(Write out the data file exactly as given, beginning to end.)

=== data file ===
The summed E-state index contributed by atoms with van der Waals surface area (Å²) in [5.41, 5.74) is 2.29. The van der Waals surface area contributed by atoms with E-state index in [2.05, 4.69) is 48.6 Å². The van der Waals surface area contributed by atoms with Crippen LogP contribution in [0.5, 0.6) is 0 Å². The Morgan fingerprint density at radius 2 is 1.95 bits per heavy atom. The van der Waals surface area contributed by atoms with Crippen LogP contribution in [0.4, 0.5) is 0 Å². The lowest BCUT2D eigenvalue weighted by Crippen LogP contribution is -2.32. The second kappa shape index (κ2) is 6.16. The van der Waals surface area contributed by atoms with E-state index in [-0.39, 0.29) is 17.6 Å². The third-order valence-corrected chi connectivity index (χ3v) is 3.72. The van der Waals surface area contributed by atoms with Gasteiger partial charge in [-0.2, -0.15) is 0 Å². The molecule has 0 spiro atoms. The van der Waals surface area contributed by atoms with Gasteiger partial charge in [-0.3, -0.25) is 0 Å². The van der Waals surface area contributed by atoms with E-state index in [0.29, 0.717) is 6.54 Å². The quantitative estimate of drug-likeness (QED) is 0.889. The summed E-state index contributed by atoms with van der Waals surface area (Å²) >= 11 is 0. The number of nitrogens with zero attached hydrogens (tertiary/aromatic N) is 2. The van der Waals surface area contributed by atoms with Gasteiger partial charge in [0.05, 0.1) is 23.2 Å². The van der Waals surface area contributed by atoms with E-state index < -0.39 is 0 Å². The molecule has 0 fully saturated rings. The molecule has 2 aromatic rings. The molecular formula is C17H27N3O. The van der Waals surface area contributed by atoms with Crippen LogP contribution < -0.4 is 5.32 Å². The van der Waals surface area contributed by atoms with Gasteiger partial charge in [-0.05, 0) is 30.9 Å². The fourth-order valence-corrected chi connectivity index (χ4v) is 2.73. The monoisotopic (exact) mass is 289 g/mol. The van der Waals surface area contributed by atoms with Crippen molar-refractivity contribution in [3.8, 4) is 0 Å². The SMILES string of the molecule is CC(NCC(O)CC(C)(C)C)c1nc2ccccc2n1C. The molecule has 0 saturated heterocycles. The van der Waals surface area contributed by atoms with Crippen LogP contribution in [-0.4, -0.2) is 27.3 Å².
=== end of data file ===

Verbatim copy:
The summed E-state index contributed by atoms with van der Waals surface area (Å²) in [5.41, 5.74) is 2.29. The van der Waals surface area contributed by atoms with E-state index in [2.05, 4.69) is 48.6 Å². The van der Waals surface area contributed by atoms with Crippen LogP contribution in [0.5, 0.6) is 0 Å². The Morgan fingerprint density at radius 2 is 1.95 bits per heavy atom. The van der Waals surface area contributed by atoms with Crippen LogP contribution in [0.4, 0.5) is 0 Å². The lowest BCUT2D eigenvalue weighted by Crippen LogP contribution is -2.32. The second kappa shape index (κ2) is 6.16. The van der Waals surface area contributed by atoms with E-state index in [-0.39, 0.29) is 17.6 Å². The third-order valence-corrected chi connectivity index (χ3v) is 3.72. The van der Waals surface area contributed by atoms with Gasteiger partial charge in [-0.2, -0.15) is 0 Å². The molecule has 0 spiro atoms. The van der Waals surface area contributed by atoms with Gasteiger partial charge in [-0.3, -0.25) is 0 Å². The van der Waals surface area contributed by atoms with E-state index in [0.29, 0.717) is 6.54 Å². The quantitative estimate of drug-likeness (QED) is 0.889. The summed E-state index contributed by atoms with van der Waals surface area (Å²) >= 11 is 0. The number of nitrogens with zero attached hydrogens (tertiary/aromatic N) is 2. The van der Waals surface area contributed by atoms with Gasteiger partial charge in [0.05, 0.1) is 23.2 Å². The van der Waals surface area contributed by atoms with E-state index < -0.39 is 0 Å². The molecule has 0 fully saturated rings. The molecule has 2 aromatic rings. The molecular formula is C17H27N3O. The van der Waals surface area contributed by atoms with Crippen LogP contribution < -0.4 is 5.32 Å². The van der Waals surface area contributed by atoms with Gasteiger partial charge in [-0.05, 0) is 30.9 Å². The fourth-order valence-corrected chi connectivity index (χ4v) is 2.73. The monoisotopic (exact) mass is 289 g/mol. The van der Waals surface area contributed by atoms with Crippen molar-refractivity contribution in [3.8, 4) is 0 Å². The SMILES string of the molecule is CC(NCC(O)CC(C)(C)C)c1nc2ccccc2n1C. The molecule has 0 saturated heterocycles. The van der Waals surface area contributed by atoms with Crippen LogP contribution in [-0.4, -0.2) is 27.3 Å².